A succession of villages Tourtour, Saint-Laurent-du-Verdon, Castellane, Entrevaux: there are so many villages in the Verdon that are worth a detour, not only for their location amid stunning landscapes, but also for their rich history, heritage treasures and breathtaking views they offer, especially over the Lake of Sainte-Croix. Wandering.
Concealed on a quiet country lane on the fringes of Moustiers, which shields the entrance to Verdon Gorge, one of the deepest canyons in Europe. In 2017, it had a population of 709. It is considered one of the “most beautiful villages of France. Dramatic limestone cliffs overlook the small village, where Old World griffon vultures soar on the updrafts.
In the village itself, steep streets and narrow alleys reveal charming restaurants and charming shops. The gorgeous shimmering Lac de Sainte-Croix, with its sandy shores and limpid shallows, is a 10-minute drive away. If you thrive on sporting activities, the lake is an outdoor enthusiast’s playground offering canyoning, rafting, rock climbing, hang gliding, kayaking, canoeing, and biking.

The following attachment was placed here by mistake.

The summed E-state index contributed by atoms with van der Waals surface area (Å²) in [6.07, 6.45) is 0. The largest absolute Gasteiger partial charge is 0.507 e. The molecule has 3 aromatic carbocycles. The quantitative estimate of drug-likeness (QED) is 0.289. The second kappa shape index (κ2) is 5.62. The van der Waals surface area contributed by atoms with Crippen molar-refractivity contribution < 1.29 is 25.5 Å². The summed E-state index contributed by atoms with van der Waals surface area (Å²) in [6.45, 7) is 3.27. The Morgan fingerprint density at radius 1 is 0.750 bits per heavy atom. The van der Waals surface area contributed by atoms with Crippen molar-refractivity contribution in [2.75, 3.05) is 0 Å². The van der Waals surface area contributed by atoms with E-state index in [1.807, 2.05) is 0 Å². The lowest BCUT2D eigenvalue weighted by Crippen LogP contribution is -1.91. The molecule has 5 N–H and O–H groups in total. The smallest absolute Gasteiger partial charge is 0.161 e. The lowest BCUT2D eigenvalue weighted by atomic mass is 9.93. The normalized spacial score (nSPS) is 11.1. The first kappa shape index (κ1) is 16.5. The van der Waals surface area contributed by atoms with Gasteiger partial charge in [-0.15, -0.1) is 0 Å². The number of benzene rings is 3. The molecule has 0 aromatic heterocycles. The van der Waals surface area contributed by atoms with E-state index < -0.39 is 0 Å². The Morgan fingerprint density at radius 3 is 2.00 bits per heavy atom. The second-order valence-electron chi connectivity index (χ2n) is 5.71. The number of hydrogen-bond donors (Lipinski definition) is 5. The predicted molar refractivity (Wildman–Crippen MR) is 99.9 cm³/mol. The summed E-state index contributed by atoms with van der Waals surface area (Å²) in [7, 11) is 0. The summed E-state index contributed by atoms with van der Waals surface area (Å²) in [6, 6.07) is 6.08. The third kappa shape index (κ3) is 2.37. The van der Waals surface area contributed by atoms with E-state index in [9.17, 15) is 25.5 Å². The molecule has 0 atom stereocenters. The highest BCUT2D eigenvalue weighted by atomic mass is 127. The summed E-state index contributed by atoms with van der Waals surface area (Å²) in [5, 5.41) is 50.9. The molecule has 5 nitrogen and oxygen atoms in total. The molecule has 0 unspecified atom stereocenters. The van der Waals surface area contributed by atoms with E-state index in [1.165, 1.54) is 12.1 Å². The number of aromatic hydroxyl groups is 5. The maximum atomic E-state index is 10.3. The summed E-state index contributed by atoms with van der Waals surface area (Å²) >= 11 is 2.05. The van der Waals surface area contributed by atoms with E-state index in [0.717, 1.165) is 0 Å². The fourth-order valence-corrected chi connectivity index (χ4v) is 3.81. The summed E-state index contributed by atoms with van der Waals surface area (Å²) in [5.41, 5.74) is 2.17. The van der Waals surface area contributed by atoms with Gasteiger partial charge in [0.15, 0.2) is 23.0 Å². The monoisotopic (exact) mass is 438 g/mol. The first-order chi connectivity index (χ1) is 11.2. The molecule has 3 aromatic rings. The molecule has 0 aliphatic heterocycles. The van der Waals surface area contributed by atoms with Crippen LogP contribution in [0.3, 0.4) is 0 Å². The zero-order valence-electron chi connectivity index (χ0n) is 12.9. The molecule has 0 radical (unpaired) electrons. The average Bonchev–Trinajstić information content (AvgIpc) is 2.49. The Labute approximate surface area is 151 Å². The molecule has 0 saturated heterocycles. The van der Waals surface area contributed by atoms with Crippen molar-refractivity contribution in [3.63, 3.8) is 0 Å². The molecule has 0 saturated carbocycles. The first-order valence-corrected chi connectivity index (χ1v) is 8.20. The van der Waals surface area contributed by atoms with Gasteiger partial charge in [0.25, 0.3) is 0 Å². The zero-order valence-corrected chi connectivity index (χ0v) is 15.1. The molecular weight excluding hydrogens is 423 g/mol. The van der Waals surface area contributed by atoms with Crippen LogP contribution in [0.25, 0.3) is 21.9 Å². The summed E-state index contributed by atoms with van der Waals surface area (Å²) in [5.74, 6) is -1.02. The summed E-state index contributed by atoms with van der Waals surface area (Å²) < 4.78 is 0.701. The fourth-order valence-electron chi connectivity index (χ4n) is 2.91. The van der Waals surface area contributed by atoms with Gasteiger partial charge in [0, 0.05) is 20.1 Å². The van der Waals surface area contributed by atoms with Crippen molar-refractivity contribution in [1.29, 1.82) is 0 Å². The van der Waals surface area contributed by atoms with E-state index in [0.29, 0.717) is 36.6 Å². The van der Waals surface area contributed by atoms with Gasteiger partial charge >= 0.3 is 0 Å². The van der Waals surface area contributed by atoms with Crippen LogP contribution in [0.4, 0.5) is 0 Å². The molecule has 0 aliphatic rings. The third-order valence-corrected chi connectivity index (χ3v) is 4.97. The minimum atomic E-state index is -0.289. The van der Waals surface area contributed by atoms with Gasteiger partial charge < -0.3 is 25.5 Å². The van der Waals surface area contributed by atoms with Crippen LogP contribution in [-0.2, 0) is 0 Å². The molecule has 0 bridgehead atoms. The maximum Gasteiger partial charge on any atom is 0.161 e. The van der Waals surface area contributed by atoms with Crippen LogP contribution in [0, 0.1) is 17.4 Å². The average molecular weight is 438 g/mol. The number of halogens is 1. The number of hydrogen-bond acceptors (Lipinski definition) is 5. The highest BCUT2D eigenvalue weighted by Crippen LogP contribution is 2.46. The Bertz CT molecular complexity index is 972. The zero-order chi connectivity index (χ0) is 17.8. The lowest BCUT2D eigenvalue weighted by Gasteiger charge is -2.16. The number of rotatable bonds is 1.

Ducasse fell in love with this 17th century former farmhouse. Plopped amid 10 acres of gardens, surrounded by gnarled olive trees and fragrant lavender plants, La Bastide abounds with historical qualities – a flagstone floors, ancient stone walls, broad wood beamed ceilings – all complemented by deliberately chosen antique furnishings. The result is a dreamy property exuding an air of comfortable sophistication and elegance.
Wishing to be here Second Destination – Crillion Le Brave. I stayed eons ago, rested amid the swimmers on the stone terraces of the clifftop pool. In the heart of Vaucluse, a splendid 5-star hideaway reserved for those looking to disconnect from the urban frenzy and reconnect in a sublime natural environment.